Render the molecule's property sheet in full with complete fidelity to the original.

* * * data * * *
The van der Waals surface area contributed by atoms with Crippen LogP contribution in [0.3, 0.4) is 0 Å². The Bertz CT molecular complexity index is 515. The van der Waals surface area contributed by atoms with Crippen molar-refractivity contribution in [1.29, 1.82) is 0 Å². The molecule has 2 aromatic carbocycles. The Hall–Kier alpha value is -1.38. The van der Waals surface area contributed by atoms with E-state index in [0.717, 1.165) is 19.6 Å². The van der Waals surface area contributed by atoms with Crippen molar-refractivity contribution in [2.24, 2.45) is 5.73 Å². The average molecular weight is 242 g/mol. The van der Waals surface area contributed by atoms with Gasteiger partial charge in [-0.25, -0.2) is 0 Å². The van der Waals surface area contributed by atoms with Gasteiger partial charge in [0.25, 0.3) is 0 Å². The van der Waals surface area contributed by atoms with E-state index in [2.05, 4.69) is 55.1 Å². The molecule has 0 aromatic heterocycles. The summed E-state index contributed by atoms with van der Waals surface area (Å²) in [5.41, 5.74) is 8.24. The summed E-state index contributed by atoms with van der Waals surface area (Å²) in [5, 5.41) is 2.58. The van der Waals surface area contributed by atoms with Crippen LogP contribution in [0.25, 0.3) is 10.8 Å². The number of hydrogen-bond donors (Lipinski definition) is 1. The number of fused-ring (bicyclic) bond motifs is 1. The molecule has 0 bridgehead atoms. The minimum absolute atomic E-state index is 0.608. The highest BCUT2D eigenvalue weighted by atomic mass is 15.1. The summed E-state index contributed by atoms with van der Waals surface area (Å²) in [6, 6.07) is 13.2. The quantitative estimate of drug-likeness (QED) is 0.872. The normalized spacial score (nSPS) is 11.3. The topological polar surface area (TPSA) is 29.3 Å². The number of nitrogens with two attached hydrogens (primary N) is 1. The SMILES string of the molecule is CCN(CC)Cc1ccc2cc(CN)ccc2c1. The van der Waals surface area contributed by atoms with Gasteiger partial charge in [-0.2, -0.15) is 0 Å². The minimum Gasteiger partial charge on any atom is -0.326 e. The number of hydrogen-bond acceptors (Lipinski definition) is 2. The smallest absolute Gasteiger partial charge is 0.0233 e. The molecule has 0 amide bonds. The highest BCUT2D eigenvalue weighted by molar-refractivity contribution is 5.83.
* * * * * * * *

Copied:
The van der Waals surface area contributed by atoms with Crippen LogP contribution in [0.3, 0.4) is 0 Å². The Bertz CT molecular complexity index is 515. The van der Waals surface area contributed by atoms with Crippen molar-refractivity contribution in [1.29, 1.82) is 0 Å². The molecule has 2 aromatic carbocycles. The Hall–Kier alpha value is -1.38. The van der Waals surface area contributed by atoms with E-state index in [0.717, 1.165) is 19.6 Å². The van der Waals surface area contributed by atoms with Crippen molar-refractivity contribution in [2.24, 2.45) is 5.73 Å². The average molecular weight is 242 g/mol. The van der Waals surface area contributed by atoms with Gasteiger partial charge in [-0.25, -0.2) is 0 Å². The van der Waals surface area contributed by atoms with Gasteiger partial charge in [0.25, 0.3) is 0 Å². The van der Waals surface area contributed by atoms with E-state index in [2.05, 4.69) is 55.1 Å². The molecule has 0 aromatic heterocycles. The summed E-state index contributed by atoms with van der Waals surface area (Å²) in [5.41, 5.74) is 8.24. The summed E-state index contributed by atoms with van der Waals surface area (Å²) in [5, 5.41) is 2.58. The van der Waals surface area contributed by atoms with Crippen LogP contribution in [0.25, 0.3) is 10.8 Å². The number of hydrogen-bond donors (Lipinski definition) is 1. The number of fused-ring (bicyclic) bond motifs is 1. The molecule has 0 bridgehead atoms. The minimum absolute atomic E-state index is 0.608. The highest BCUT2D eigenvalue weighted by atomic mass is 15.1. The summed E-state index contributed by atoms with van der Waals surface area (Å²) in [6, 6.07) is 13.2. The quantitative estimate of drug-likeness (QED) is 0.872. The normalized spacial score (nSPS) is 11.3. The topological polar surface area (TPSA) is 29.3 Å². The number of nitrogens with two attached hydrogens (primary N) is 1. The SMILES string of the molecule is CCN(CC)Cc1ccc2cc(CN)ccc2c1. The van der Waals surface area contributed by atoms with Gasteiger partial charge in [-0.2, -0.15) is 0 Å². The minimum Gasteiger partial charge on any atom is -0.326 e. The number of hydrogen-bond acceptors (Lipinski definition) is 2. The smallest absolute Gasteiger partial charge is 0.0233 e. The molecule has 0 amide bonds. The highest BCUT2D eigenvalue weighted by molar-refractivity contribution is 5.83.